University Junior High School

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University Junior High School
University junior high school 2012.jpg
University Junior High School is located in Texas
University Junior High School
Location1925 San Jacinto Blvd.
Austin, Texas
Coordinates30°16′50″N 97°43′57″W / 30.28056°N 97.73250°W / 30.28056; -97.73250 (University Junior High School)Coordinates: 30°16′50″N 97°43′57″W / 30.28056°N 97.73250°W / 30.28056; -97.73250 (University Junior High School)
Area1.5 acres (0.61 ha)
Built1933 (1933)
ArchitectGeorge Dahl
Paul Philippe Cret
Architectural styleSpanish Revival
NRHP reference #01000396[1]
Added to NRHPApril 19, 2001

University Junior High School (now the School of Social Work Building) is a historic former secondary school on the University of Texas at Austin campus in Austin, Texas. Opened in 1933 as a joint project between the university and the Austin Independent School District, the school served both as a public junior high school and as a laboratory school for the university's Department of Education until 1967, when the school was closed and the facility turned over to UT. Today, the building houses the university's School of Social Work and its Child Care Center. The school was added to the National Register of Historic Places in 2001.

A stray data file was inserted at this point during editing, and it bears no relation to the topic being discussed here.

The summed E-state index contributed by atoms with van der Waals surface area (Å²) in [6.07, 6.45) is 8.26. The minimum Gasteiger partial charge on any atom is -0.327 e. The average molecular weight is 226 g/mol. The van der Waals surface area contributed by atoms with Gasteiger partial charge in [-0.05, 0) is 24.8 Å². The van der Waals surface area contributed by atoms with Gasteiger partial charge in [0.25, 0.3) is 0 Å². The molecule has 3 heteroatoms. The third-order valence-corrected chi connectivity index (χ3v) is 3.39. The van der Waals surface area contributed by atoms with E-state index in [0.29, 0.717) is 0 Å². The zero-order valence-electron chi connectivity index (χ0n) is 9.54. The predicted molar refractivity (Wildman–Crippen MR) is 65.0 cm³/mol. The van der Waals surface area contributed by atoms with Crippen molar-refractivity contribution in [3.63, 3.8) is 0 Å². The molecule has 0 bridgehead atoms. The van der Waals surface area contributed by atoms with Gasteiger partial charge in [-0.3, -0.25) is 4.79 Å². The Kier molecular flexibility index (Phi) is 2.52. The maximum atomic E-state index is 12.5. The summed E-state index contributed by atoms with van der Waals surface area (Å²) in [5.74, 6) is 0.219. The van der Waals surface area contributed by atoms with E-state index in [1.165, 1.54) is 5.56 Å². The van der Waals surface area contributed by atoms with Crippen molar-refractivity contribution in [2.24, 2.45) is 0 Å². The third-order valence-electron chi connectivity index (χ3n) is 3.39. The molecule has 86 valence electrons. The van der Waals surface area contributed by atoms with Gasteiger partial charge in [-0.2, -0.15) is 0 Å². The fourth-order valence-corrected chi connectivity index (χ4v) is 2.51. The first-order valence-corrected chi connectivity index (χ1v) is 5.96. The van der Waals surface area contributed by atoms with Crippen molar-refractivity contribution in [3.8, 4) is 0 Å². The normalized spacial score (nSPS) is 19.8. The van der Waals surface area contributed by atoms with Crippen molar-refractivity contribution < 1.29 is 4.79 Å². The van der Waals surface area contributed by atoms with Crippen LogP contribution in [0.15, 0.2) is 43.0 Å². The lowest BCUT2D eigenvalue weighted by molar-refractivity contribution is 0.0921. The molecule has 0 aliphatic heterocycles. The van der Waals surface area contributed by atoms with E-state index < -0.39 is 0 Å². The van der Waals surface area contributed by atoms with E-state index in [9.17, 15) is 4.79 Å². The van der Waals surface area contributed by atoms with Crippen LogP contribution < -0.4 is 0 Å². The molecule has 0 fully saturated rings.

In 1923 petroleum deposits were discovered on lands owned by the University of Texas System. New revenues from mineral royalties helped to fund a flurry of construction and renovation on the University of Texas at Austin's campus between 1925 and 1933.[2] By the end of this period Texas was well into the Great Depression, and the Austin Public Schools program (now the Austin Independent School District)[3] was struggling to provide adequate public education for the city's rapidly growing population with declining tax revenues. The school district's growing need for an additional public secondary school coincided with the university's Department of Education's growing interest in establishing a laboratory school where future teachers could be trained and new educational techniques tested.[2]

In 1932 the city and the university reached an agreement to establish a model secondary school, to be built and furnished by the university but operated by the school district, with the district paying the faculty.[3] The school was initially envisioned as a six-year secondary school that would house grades seven through twelve, to be named "University High School"; in the end, however, the city's changing school-age demographics led the district to operate the campus as a three-year middle school serving grades six through eight, and the name was changed to "University Junior High School." Construction on the school began in January 1933 and was completed that September at a total cost of $375,000 (equivalent to $7,260,000 in 2018). The first students entered the school on September 26, 1933.[2]

Secondary school[edit]